Hi Allison, and thanks for joining us here at TOWIS. First of all, I want to ask a bit about the Womanist Revolution – a concept I love and try to champion in my viewing. Incredibly brave of you to even dare to mention the word “feminist”, but I’m so glad that you did and you do. Have you always identified as feminist?
Not consciously, not until I was in my early twenties. It really kicked in when I was dating a musician; he had a life that I really admired and wanted for myself in a way. He was independent, traveled a lot and really lived his dream. I remember asking myself, “Why do I hold myself back? What steps do I need to take to really follow what my heart wants?”. I realized I held myself back a lot because I never really saw females in my environment grab life by the balls and take it for themselves. It was always about family, putting themselves on the back burner and dreaming. That is why I chose not to start a family until later in life. I think deep down the feminist roots were there, I just had to dig to find them.
You’ve mentioned problems like being asked to wrestle an untrained opponent – and you’ve said it happens “all the time”. Do you think things are changing at all? And do you think your male colleagues also have a responsibility to help change these attitudes and situations, or is it down to female talent to improve their own working conditions?
Yes and no to things changing. I think it depends on the region as I am noticing certain areas doing well and others not so much. Here on the West Coast the talent pool is very limited but it does have some really bright spots. NY Knockout Nikki and I are really working
hard to clean up some messes left by other females. Davina Rose is doing a great job up in San Fran. Thunder Kitty just ran off for Midwest pastures but she will always be a SoCal girl to me. I think by women wrestlers banding together and keeping a high standard for our peers could help improve things both in and out of the ring.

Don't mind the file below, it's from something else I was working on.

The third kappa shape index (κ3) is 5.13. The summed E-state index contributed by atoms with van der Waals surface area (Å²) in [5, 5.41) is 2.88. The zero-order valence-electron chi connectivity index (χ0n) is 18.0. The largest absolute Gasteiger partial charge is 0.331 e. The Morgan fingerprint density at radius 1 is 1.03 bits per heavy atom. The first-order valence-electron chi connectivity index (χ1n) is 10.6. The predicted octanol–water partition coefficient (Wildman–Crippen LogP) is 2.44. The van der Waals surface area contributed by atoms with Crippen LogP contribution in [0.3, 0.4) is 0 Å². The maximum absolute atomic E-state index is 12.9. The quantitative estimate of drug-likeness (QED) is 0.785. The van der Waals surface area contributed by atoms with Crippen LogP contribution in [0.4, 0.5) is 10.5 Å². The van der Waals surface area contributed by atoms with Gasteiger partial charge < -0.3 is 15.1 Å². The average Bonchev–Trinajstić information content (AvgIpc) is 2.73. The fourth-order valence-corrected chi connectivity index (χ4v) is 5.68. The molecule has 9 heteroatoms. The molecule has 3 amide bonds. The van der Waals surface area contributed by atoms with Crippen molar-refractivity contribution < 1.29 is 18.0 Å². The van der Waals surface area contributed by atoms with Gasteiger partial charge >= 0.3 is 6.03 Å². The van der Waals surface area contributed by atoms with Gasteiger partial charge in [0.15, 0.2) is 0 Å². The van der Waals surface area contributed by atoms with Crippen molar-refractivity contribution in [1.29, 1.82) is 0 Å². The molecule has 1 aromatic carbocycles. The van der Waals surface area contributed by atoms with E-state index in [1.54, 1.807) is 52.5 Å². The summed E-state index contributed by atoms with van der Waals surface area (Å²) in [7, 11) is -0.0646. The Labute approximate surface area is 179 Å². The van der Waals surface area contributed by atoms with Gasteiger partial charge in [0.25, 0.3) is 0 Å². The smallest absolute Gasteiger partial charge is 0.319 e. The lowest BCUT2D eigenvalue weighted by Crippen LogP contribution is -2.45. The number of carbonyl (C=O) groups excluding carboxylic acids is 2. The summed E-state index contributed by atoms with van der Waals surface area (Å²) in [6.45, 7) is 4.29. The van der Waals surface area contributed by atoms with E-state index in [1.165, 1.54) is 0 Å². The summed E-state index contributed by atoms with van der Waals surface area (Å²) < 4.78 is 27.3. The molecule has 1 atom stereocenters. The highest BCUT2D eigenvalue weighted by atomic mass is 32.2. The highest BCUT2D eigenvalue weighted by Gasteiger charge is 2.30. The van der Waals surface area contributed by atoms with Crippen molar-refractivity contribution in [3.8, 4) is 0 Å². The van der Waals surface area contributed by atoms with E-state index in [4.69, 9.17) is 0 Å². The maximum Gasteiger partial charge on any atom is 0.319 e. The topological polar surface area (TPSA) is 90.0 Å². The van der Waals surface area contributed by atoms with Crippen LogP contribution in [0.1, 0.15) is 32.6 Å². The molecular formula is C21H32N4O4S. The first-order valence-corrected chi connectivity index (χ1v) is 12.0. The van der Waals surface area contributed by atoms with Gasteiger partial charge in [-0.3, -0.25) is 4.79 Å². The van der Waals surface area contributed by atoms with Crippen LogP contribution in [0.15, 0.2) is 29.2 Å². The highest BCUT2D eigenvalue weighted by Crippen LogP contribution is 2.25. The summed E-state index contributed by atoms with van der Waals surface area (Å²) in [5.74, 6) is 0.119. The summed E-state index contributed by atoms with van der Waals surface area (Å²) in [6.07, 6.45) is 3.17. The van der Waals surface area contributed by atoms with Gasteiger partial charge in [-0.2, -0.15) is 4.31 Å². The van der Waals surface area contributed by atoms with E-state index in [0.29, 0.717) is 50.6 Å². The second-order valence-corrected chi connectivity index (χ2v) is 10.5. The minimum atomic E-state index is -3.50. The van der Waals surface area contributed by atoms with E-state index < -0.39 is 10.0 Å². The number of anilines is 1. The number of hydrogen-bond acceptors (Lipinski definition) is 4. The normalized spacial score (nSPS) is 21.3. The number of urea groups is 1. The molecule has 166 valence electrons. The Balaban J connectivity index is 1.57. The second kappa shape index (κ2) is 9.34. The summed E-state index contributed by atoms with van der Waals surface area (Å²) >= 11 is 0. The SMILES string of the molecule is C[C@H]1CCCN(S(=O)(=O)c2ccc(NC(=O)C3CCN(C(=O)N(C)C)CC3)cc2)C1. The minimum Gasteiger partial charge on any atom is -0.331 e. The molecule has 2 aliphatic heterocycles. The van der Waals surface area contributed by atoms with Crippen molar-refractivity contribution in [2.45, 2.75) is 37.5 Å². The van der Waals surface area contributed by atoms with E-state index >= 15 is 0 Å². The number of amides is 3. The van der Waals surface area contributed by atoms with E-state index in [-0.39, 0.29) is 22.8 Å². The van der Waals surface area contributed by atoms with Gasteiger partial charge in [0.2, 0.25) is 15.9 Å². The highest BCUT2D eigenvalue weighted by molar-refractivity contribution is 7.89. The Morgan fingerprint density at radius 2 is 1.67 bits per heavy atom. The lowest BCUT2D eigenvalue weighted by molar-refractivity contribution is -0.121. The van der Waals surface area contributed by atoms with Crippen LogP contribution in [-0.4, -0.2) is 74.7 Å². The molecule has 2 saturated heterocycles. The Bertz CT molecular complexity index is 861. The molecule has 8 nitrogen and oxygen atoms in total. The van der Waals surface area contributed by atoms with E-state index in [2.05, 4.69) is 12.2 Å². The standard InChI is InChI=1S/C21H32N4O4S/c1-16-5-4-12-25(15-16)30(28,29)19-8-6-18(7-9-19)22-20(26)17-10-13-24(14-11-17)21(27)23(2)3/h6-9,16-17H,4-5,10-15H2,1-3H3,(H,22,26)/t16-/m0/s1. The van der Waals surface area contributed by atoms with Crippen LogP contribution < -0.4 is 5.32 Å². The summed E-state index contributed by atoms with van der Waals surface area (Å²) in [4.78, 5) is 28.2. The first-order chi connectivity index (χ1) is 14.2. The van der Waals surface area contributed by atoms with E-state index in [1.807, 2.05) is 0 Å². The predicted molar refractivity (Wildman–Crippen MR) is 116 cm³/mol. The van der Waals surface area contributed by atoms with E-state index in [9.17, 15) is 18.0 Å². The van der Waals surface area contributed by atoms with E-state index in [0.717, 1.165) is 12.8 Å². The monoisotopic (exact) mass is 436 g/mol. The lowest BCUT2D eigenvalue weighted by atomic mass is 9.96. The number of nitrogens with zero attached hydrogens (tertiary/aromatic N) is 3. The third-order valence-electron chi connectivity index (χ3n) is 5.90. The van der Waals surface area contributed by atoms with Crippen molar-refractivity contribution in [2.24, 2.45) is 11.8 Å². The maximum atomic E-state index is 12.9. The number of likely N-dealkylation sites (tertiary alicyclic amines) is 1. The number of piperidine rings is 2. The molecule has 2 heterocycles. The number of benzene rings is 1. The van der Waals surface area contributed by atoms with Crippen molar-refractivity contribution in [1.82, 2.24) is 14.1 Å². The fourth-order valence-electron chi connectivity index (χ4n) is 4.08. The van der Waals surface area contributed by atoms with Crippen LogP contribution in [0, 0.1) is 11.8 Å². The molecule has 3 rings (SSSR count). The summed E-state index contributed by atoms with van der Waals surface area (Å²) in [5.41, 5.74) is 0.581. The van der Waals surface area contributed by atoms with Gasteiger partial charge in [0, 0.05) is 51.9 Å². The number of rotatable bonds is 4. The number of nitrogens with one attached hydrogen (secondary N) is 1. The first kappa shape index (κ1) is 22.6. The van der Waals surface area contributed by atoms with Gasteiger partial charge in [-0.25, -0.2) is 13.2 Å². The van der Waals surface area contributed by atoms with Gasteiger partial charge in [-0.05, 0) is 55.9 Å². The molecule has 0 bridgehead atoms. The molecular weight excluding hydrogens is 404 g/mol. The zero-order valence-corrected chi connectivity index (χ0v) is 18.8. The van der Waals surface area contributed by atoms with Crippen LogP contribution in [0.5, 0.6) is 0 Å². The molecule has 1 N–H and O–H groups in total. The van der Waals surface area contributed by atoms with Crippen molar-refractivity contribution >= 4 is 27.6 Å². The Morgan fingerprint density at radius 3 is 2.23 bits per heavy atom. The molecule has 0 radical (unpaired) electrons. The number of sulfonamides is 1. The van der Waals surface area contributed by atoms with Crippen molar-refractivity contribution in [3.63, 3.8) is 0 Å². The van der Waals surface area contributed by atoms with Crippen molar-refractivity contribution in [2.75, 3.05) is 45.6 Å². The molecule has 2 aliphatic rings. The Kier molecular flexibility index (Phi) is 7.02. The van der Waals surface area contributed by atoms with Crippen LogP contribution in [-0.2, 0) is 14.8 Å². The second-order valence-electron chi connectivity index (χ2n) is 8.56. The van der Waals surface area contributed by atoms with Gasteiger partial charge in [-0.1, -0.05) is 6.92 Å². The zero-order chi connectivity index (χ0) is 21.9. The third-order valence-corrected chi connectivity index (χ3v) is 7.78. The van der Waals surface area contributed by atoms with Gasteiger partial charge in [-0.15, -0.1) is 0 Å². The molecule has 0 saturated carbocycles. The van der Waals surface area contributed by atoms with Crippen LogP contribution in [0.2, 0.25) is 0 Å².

I read on Sara del Rey’s blog about her relationship with food and needing to change it in order to be able to perform at the highest level – you’ve mentioned pressure on female wrestlers to look a certain way (ie aesthetics) rather than perform a certain way. Do you think the bigger promotions, ie TNA and WWE, help to reinforce this emphasis on female talent’s looks?
With Del Rey, I think her relationship with food is about using it as the necessary fuel to train her body to its absolute peak for wrestling. She is a machine. She understands that filling it with junk will just weigh her down and stall her workouts. SDR has an incredible mindset when it comes to diet and exercise. I admire it deeply.
I think TNA and WWE both force the issue of the wanting their females to look like models with a few exceptions such as Phoenix, Natalya, Tamina, Kong, Sarah Stock (just to name a few). I really feel the bigger companies are missing the boat. They can have females that look like models but to hire a division that represent different body types could appeal to a whole new breed of fans. Not every person shares the same body type. If only wrestling companies would showcase and celebrate this.
How heavily involved are you in the creative side of Shimmer?
I would say heavily involved. Prazak and I speak frequently about the direction of SHIMMER and certain athletes there. We don’t always see eye to eye on things but we both have the same general ideas. I respect the fact that he truly believes in women in wrestling. It’s never been about selling sex or catfighting, it has always been about the fighting and the passion. I am grateful to be a part of something like SHIMMER.
Who have your own favourite feuds been against?
NYKO Nikki, Portia Perez, Saraya Knight.
I guess it’s a bit passe and patronising to ask about balancing your work with being a parent – it’s a question that men never get asked, for starters. However, I did want to ask about returning to the ring after having a baby, which is obviously a hot topic since Kharma’s return to WWE at the Royal Rumble about a month after giving birth. How did you find it getting back to fighting fitness, and did you find that people treated you differently in the ring when you got back to competition?
It was very difficult returning, especially physically. The birth of my daughter was very traumatic to my body and resulted in emergency surgery. I took my first bump in practice seven weeks post-partum – awful, I should have stayed out longer than I did. I returned to SHIMMER way too early but I really wanted to push and continue my fight against Portia Perez.
I have slowed my wrestling schedule over the three years since becoming a mother. It’s harder to say goodbye when I have to leave her for a weekend but at the same time I still very much love being in the ring. I received a lot of support upon my return and I was very grateful for it.
And on a personal note, any chance of you guys coming over here and putting on a show in the UK or Europe this year?
No SHIMMER in the UK but you will see me again at WAWW, a promotion I am very proud to be a part of. Check us out!
You can follow Allison Danger on Twitter @AllisonDanger.
Next month she is taking part in the March of Dimes charity walk to raise money for good pre- and post-natal care – which she benefited from after having her daughter.
She also requested that I use a picture of Michael Fassbender in this interview rather than one of her. If that interests you, click through to IMDb’s Fassbender gallery!